|Publication number||US7755580 B2|
|Application number||US 10/917,846|
|Publication date||Jul 13, 2010|
|Filing date||Aug 13, 2004|
|Priority date||Jul 19, 2002|
|Also published as||EP1383103A1, EP1383103B1, US20040017725, US20050035933|
|Publication number||10917846, 917846, US 7755580 B2, US 7755580B2, US-B2-7755580, US7755580 B2, US7755580B2|
|Inventors||CÚline Mas, Eric Benoit, Olivier Scouarnec, Olivier Le Briz, Danika Chaussy, Philippe Maige|
|Original Assignee||Stmicroelectronics S.A.|
|Export Citation||BiBTeX, EndNote, RefMan|
|Patent Citations (22), Non-Patent Citations (5), Referenced by (6), Classifications (17), Legal Events (3)|
|External Links: USPTO, USPTO Assignment, Espacenet|
This application is a continuation of application Ser. No. 10/622,416, filed Jul. 18, 2003, entitled AUTOMATED ADAPTATION OF THE SUPPLY VOLTAGE OF A LIGHT-EMITTING DISPLAY ACCORDING TO THE DESIRED LUMINANCE, which prior application is incorporated herein by reference.
1. Field of the Invention
The present invention relates to light-emitting display array screens formed of an assembly of light-emitting diodes (LEDs). These are, for example, screens formed of organic diodes (“OLED”, for Organic Light-Emitting Display) or polymer diodes (“PLED”, for Polymer Light-Emitting Display). The present invention more specifically relates to the regulation of the supply voltage of the circuits controlling the LEDs of such screens.
2. Discussion of the Related Art
Line control circuits CL1, to CLk enable respectively biasing lines L1 to Lk. Only a single line is activated at a time, and is grounded. The non-activated lines are biased to a voltage Vline.
Column control circuits CC1 to CCn enable respective biasing of columns C1 to Cn. The columns addressing the LEDs which are desired to be activated are biased by a current to a voltage Vcol greater than the threshold voltage of the LEDs of the screen. The columns which are not desired to be activated are grounded.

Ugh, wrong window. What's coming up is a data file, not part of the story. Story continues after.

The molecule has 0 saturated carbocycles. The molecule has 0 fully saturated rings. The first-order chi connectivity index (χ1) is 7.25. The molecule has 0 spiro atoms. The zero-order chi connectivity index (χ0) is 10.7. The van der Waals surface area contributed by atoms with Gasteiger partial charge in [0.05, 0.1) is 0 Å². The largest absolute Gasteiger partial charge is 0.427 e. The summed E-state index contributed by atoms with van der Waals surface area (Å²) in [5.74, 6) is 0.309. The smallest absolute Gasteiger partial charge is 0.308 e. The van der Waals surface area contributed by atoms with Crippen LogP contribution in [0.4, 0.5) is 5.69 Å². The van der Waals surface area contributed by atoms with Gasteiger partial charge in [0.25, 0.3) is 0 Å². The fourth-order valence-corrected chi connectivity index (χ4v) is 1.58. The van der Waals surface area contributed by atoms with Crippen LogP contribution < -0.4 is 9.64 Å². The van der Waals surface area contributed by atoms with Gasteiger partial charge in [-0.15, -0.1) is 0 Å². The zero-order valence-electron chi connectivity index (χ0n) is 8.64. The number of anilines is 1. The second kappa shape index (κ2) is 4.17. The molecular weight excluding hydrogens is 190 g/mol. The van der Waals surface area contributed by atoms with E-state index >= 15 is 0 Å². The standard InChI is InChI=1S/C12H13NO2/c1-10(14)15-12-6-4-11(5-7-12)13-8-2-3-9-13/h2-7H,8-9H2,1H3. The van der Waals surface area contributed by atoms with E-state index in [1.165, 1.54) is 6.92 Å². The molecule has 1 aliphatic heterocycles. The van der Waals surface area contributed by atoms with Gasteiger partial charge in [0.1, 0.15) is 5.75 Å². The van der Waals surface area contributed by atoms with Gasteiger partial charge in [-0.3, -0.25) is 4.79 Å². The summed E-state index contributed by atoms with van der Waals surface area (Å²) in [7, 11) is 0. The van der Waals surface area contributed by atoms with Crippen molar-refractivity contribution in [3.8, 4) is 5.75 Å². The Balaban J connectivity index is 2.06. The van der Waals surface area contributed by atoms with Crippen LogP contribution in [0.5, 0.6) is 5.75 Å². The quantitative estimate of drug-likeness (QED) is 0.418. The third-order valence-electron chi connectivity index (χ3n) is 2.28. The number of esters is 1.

An LED connected to the activated line and to a column biased to Vcol is then on and emits light. Voltage Vline is provided to be sufficiently high so that the LEDs connected to the non-activated lines at voltage Vcol and to the columns are not conductive and do not emit light.
Column control circuit CC comprises a current mirror formed in the present example with two transistors 4, 5 of type PMOS. Transistor 4 forms the reference branch of the mirror and transistor 5 forms the duplication branch. The sources of transistors 4 and 5 are connected to a biasing voltage Vpol on the order of 15 V for OLED screens. The gates of transistors 4 and 5 are connected to each other. The drain and the gate of transistor 4 are connected to each other. Transistor 4 is thus diode-assembled, the source-gate voltage (Vsg4) being equal to the source-drain voltage (Vsd4). The current conducted by transistor 4 is set by a current source 6 connected to the drain of transistor 4. Current 6 provides a so-called “luminance” current I1. The drain of transistor 5 is connected to column C via a column selection circuit formed of a PMOS transistor 7 and of an NMOS transistor 8. The source of PMOS transistor 7 is connected to the drain of transistor 5 and the drain of transistor 7 is connected to column C. The source of transistor 8 is grounded and its drain is connected to column C. A column control signal φC is connected to the gate of PMOS transistor 7 and to the gate of NMOS transistor 8. When column control signal φC is high, transistor 8 discharges column C. When it is low, transistor 7 is on and column C charges to reach voltage Vcol. When line L and column C are activated, line control signal φL and column control signal φC are respectively high and low, LED d is on and the current flowing through the diode is equal to luminance current I1.
However, for column control circuit CC to operate as described previously, it is necessary for voltage Vpol to be sufficiently high for the copy of current I1 to be correct. Biasing voltage Vpol is equal to the sum of source-drain voltage Vsd2 of transistor 2, of voltage Vd across LED d, of source-drain voltage Vsd7 of transistor 7, and of source-drain voltage Vsd5 of transistor 5.
When the copy of current I1 is correct, transistor 5 is in saturation state and voltage Vsd5 is at least equal to source-drain voltage Vsd4 of transistor 4. A correct copy thus imposes requires for biasing Vpol to be at least equal to the previously-mentioned sum when the current flowing therethrough is equal to luminance current I1. If biasing voltage Vpol is too low, the current flowing through LED d is smaller than current I1 and the luminance of the diodes is insufficient.
Luminance current I1 provided by current source 6 may generally vary according to the luminance desired for the screen. When luminance current I1 increases, source-drain voltage Vsd4 of diode-assembled transistor 4 increases and voltage Vd of light-emitting diode d also increases. As a result, biasing voltage Vpol must be sufficiently high for transistor 5 to be in saturation whatever the luminance current.